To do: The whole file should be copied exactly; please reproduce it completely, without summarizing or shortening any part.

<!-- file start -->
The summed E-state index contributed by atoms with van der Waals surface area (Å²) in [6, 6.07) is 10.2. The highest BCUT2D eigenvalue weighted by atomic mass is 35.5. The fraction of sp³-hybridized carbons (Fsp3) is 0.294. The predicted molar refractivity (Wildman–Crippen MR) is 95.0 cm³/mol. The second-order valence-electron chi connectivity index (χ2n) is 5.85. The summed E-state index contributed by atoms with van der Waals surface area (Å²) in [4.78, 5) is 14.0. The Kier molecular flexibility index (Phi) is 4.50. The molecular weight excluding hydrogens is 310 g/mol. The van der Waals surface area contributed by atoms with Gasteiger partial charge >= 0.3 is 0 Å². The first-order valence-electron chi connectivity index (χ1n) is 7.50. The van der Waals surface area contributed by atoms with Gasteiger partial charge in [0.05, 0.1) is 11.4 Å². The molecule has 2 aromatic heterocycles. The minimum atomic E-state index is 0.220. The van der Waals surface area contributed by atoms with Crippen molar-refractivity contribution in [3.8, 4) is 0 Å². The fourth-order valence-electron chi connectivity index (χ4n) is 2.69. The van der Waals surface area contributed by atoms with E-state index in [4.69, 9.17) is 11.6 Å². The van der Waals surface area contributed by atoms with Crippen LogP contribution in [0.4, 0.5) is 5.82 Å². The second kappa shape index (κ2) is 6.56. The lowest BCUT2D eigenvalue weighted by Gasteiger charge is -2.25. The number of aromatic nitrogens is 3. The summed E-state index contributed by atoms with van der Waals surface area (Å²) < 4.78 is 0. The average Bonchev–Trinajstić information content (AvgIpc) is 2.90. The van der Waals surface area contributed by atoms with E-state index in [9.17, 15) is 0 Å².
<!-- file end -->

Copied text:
The summed E-state index contributed by atoms with van der Waals surface area (Å²) in [6, 6.07) is 10.2. The highest BCUT2D eigenvalue weighted by atomic mass is 35.5. The fraction of sp³-hybridized carbons (Fsp3) is 0.294. The predicted molar refractivity (Wildman–Crippen MR) is 95.0 cm³/mol. The second-order valence-electron chi connectivity index (χ2n) is 5.85. The summed E-state index contributed by atoms with van der Waals surface area (Å²) in [4.78, 5) is 14.0. The Kier molecular flexibility index (Phi) is 4.50. The molecular weight excluding hydrogens is 310 g/mol. The van der Waals surface area contributed by atoms with Gasteiger partial charge >= 0.3 is 0 Å². The first-order valence-electron chi connectivity index (χ1n) is 7.50. The van der Waals surface area contributed by atoms with Gasteiger partial charge in [0.05, 0.1) is 11.4 Å². The molecule has 2 aromatic heterocycles. The minimum atomic E-state index is 0.220. The van der Waals surface area contributed by atoms with Crippen molar-refractivity contribution in [3.8, 4) is 0 Å². The fourth-order valence-electron chi connectivity index (χ4n) is 2.69. The van der Waals surface area contributed by atoms with E-state index in [4.69, 9.17) is 11.6 Å². The van der Waals surface area contributed by atoms with Crippen LogP contribution in [0.4, 0.5) is 5.82 Å². The second kappa shape index (κ2) is 6.56. The lowest BCUT2D eigenvalue weighted by Gasteiger charge is -2.25. The number of aromatic nitrogens is 3. The summed E-state index contributed by atoms with van der Waals surface area (Å²) < 4.78 is 0. The average Bonchev–Trinajstić information content (AvgIpc) is 2.90. The van der Waals surface area contributed by atoms with E-state index in [9.17, 15) is 0 Å².